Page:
came from the wives of the AAPA's directors. In May of 1929,
Pauline Sabin, wife of AAPA treasurer Charles Sabin, founded
the Women's Organization for National Prohibition Reform.
The Sabin Women, as they were called, were headed largely by
well-to-do wives of American industrialists. Their high
social status brought frequent press coverage for their
cause and gave a distinctly fashionable visage to the
anti-Prohibition movement. For housewives throughout middle
America, joining the WONPR was an otherwise inaccessible
opportunity to mingle with high society. In less than two
years, almost 1.5 million Sabin Women were sounding the
depravity of bootlegger violence and political
Most Prohibitionists seethed over the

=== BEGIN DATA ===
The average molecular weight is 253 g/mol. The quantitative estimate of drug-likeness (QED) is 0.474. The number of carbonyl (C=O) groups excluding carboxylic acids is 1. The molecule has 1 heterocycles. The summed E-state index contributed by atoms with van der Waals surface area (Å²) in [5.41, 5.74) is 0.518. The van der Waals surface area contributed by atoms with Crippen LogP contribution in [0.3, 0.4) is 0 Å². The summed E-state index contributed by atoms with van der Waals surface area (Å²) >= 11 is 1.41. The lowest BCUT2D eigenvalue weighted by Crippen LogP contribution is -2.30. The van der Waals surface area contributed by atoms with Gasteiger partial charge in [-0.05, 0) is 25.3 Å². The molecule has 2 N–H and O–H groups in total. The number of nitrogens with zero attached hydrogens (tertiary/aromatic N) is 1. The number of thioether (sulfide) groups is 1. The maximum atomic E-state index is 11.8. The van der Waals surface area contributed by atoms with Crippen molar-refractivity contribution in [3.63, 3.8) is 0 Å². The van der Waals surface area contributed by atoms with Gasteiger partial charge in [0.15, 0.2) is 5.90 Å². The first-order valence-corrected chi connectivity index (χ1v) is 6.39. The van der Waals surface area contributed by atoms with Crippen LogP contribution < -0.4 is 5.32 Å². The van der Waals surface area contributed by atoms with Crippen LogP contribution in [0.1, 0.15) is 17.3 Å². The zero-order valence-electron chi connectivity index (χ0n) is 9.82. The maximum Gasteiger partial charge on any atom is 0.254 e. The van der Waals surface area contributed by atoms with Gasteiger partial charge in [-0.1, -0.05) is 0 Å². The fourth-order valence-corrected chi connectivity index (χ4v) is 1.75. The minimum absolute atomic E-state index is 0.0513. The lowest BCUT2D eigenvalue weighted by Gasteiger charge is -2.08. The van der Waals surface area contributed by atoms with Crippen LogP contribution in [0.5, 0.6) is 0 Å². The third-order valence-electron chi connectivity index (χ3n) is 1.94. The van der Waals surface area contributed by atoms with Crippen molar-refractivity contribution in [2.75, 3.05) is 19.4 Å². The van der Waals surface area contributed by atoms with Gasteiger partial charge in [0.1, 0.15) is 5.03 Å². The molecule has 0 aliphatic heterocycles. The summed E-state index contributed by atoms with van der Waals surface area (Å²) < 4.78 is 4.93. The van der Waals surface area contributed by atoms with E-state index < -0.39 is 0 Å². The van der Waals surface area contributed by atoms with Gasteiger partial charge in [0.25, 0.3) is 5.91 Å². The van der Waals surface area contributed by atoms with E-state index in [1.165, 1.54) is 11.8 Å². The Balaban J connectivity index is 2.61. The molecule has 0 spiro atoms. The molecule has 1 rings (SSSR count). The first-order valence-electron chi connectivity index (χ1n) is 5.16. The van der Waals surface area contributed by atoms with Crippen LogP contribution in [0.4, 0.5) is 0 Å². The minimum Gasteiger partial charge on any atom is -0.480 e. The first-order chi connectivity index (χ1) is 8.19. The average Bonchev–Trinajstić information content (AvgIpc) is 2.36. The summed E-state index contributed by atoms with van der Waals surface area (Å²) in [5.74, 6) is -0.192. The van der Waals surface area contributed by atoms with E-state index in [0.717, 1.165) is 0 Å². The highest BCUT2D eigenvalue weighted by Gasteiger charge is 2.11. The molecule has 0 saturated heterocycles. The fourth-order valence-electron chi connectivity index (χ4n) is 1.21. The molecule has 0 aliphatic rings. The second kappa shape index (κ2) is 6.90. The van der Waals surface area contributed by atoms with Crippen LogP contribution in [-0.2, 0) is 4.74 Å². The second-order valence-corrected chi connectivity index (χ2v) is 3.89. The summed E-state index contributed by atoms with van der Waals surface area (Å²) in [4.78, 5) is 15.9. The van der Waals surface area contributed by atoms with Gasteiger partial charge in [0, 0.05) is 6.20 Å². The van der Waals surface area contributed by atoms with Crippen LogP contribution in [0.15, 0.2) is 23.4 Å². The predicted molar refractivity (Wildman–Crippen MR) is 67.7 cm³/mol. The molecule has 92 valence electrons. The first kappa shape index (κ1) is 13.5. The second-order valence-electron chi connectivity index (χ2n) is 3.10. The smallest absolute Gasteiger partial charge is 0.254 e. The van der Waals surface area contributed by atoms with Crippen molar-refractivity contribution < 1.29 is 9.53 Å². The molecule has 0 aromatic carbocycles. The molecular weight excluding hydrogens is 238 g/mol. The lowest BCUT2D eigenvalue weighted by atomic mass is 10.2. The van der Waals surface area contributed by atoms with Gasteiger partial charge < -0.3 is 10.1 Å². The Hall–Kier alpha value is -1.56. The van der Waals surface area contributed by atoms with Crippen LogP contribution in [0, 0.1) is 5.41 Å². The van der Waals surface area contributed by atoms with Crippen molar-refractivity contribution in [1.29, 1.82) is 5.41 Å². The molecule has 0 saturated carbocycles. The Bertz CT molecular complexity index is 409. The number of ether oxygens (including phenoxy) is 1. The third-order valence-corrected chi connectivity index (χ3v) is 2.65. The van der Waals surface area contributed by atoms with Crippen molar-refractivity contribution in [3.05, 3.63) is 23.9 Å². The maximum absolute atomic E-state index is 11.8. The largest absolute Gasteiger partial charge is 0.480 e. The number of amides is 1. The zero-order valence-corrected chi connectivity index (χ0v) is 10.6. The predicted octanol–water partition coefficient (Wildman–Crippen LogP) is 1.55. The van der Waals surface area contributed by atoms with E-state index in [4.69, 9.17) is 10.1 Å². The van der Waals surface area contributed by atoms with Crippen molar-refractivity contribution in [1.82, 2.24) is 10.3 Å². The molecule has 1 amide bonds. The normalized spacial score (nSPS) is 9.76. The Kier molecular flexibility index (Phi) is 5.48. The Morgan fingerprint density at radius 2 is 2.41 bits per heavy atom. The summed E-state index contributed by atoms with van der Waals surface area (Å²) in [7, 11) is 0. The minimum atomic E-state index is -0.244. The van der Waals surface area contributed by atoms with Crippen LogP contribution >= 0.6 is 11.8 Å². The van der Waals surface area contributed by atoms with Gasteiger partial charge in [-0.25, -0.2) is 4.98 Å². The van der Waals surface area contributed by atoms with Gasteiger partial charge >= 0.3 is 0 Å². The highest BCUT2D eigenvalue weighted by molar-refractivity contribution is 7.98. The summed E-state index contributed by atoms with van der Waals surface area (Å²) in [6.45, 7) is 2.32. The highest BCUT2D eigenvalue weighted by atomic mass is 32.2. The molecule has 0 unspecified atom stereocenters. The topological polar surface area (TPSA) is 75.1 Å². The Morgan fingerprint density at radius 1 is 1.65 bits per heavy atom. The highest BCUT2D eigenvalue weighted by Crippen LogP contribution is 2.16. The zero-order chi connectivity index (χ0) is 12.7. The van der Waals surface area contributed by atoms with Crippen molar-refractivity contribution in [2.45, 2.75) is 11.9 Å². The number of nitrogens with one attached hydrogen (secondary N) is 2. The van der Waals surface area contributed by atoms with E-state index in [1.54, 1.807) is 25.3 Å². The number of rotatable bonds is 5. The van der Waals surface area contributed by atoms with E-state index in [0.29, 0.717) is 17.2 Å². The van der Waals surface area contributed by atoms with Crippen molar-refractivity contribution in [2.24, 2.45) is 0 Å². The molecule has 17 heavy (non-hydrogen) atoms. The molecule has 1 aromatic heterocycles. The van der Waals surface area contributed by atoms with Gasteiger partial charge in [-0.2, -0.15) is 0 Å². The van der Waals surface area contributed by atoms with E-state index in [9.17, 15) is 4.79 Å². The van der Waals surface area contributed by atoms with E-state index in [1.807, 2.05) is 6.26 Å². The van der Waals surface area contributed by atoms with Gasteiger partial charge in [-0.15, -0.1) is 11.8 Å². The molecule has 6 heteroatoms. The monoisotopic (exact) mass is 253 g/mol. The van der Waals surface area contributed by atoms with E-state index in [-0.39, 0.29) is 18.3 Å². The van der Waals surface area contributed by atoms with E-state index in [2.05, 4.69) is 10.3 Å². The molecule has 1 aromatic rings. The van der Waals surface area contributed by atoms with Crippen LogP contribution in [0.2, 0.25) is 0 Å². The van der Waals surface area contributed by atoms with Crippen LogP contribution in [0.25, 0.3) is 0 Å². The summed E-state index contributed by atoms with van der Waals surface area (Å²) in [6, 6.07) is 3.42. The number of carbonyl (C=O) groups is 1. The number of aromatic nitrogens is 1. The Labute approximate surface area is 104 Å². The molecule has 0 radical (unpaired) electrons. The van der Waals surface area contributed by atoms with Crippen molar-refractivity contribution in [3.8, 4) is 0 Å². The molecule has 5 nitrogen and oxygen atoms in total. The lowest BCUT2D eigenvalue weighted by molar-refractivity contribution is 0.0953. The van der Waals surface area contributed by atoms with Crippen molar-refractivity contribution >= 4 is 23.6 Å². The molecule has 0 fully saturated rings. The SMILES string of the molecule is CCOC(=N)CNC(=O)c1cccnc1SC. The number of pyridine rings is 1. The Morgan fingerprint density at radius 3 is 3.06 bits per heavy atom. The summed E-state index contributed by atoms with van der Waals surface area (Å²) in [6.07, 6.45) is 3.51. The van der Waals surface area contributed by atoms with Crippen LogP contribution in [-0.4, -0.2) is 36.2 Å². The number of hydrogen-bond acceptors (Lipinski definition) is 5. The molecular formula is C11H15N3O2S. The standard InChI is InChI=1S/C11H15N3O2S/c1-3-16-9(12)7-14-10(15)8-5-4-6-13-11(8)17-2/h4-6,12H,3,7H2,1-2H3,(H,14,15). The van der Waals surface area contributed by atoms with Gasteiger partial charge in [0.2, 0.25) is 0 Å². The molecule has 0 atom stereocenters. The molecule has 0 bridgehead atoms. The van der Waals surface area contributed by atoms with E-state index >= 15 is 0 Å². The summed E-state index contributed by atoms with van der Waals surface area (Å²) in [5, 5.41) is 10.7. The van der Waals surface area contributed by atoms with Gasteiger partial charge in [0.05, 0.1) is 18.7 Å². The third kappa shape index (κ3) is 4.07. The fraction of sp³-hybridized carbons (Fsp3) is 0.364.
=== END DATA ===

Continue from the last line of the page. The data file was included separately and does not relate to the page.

escalating role that women were playing in the drive for
repeal of the Eighteenth Amendment. After all, it had always
been a sort of sacred presumption that the drys could count
on the near unanimous support of women everywhere. Their
defection now, even if in the minority, was a tough pill to
swallow for hard-line Prohibitionists, who rarely missed an
opportunity to exhibit their animosity over the issue. One
dry advocate commented in the press, rather viciously, that,
"these wet women, though rich most of them are, are no more
than the scum of the earth, parading around in skirts, and
possibly late at night flirting with other women's husbands
at drunken and fashionable resorts."
When the Women's Organization for
National Prohibition Reform first embarked on its campaign
against the national dry law, the 1920s were still roaring
loudly in America. Eliminating the violent crime and
political corruption spread by bootleggers was the central
goal of the organization. What the Sabin Women did not know
was that, in just a matter of months, the whole rationale